Create a List

List Name

Rename this List
Save to
Back to the Top Teaching Blog
October 2, 2018

Guided Reading 101: 9 Hot Tips, 4 Great Guides, and 1 Awesome Book List

By Scholastic Editors
Grades PreK–K, 1–2, 3–5, 6–8

    Teachers know first-hand the benefits of guided reading. Students learn at different paces and absorb information in different manners. Organizing similar learners together in small groups allows teachers to use specific just-right strategies helping each student advance at optimum levels. The trouble is carving out the time and here is where those teacher tricks need to come out of the bag!

    Read on for some of our favorite time-saving tips to guide you through your best year for guided reading groups.

    Best. Organizer. Ever.

    A dish rack makes the perfect, inexpensive holder to sort all of my lessons for the week and any other materials my reading groups may need.

    Dish rack for guided reading organization

    "Guided Reading Organization Made Easy"

    My Favorite Leveled Books

    I love Guided Science Readers! They are a big collection of high interest leveled readers that fit perfectly into my guided reading and leveled library. They are nonfiction which aligns perfectly with the Common Core State Standards and kids love reading about animals. There is an instant text-to-world connection and they are highly sought after as a result. 

    "Guided Reading: Part 2, Benefits of Small Group Instruction"

    Reading Table

    I use the traditional kidney-shaped table but cut roll paper to fit the tabletop every one to two weeks. Students do much of their written work on the paper, including word work. When one group leaves, their sheet is rolled away for the next group. 

    Guided reading table with paper cut outs for work

    "Guided Reading Organization Made Easy"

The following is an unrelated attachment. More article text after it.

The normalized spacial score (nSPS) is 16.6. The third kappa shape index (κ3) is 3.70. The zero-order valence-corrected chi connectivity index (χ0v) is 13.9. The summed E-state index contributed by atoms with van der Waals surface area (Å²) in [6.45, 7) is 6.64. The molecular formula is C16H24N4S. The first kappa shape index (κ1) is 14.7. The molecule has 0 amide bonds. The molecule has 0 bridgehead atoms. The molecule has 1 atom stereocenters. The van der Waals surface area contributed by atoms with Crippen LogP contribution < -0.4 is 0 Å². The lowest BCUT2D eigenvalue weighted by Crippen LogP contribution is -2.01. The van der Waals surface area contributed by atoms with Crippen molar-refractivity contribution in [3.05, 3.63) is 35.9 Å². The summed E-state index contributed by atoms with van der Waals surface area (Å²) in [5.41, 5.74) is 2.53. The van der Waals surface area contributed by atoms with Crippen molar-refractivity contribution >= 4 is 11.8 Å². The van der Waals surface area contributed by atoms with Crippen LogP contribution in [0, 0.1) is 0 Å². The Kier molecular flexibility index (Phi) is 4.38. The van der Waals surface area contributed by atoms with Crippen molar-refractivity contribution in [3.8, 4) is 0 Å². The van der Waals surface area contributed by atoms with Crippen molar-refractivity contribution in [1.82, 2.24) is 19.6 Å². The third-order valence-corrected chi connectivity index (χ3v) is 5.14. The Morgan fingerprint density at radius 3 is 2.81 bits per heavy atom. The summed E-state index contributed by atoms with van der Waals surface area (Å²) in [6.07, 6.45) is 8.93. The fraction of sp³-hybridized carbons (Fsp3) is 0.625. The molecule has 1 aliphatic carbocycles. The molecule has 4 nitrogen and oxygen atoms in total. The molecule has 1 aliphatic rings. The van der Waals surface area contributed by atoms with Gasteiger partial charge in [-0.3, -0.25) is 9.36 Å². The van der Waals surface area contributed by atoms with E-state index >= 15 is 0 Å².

Materials

    Have these tools handy during guiding reading instruction:

    • Highlighters — Students use highlighters to highlight sight words and other key vocabulary words.
    • Pointers — Pointers help students track print throughout the text.
    • Dry Erase Boards and Markers — Students draw and write responses to various questions during guided reading lessons.
    • Whisper Phones — I have my students practice reading the text to themselves using whisper phones as I work with other students in the group. They love it!
    • Magnetic Letters and Board — Students use magnetic boards to spell sight words and do phonemic awareness activities. 

    "Guided Reading Tips and Strategies"

    Student Placement Placemat

    Once I have about two-thirds of my students assessed, I begin placing them on the placemat below. This allows me to get an idea of how my groups are shaping up and at what levels my 4–5 groups will be taught. I try to get my lowest leveled groups started first while I finish assessing the remainder of my students. 

    All-in-One Guided Reading Toolkit

    "All-in-One Guided Reading Tool Kit"

    For the Littlest Learners...

    During guided reading, Miss Bindergarten becomes the "guide dog" who sits with the groups and lets students read and think with her. This puts students more at ease. During the first lesson, I say, "Miss Bindergarten and I are going to help you learn to read. We are going to have so much fun learning letters, sounds, and words!"

    GuideDog01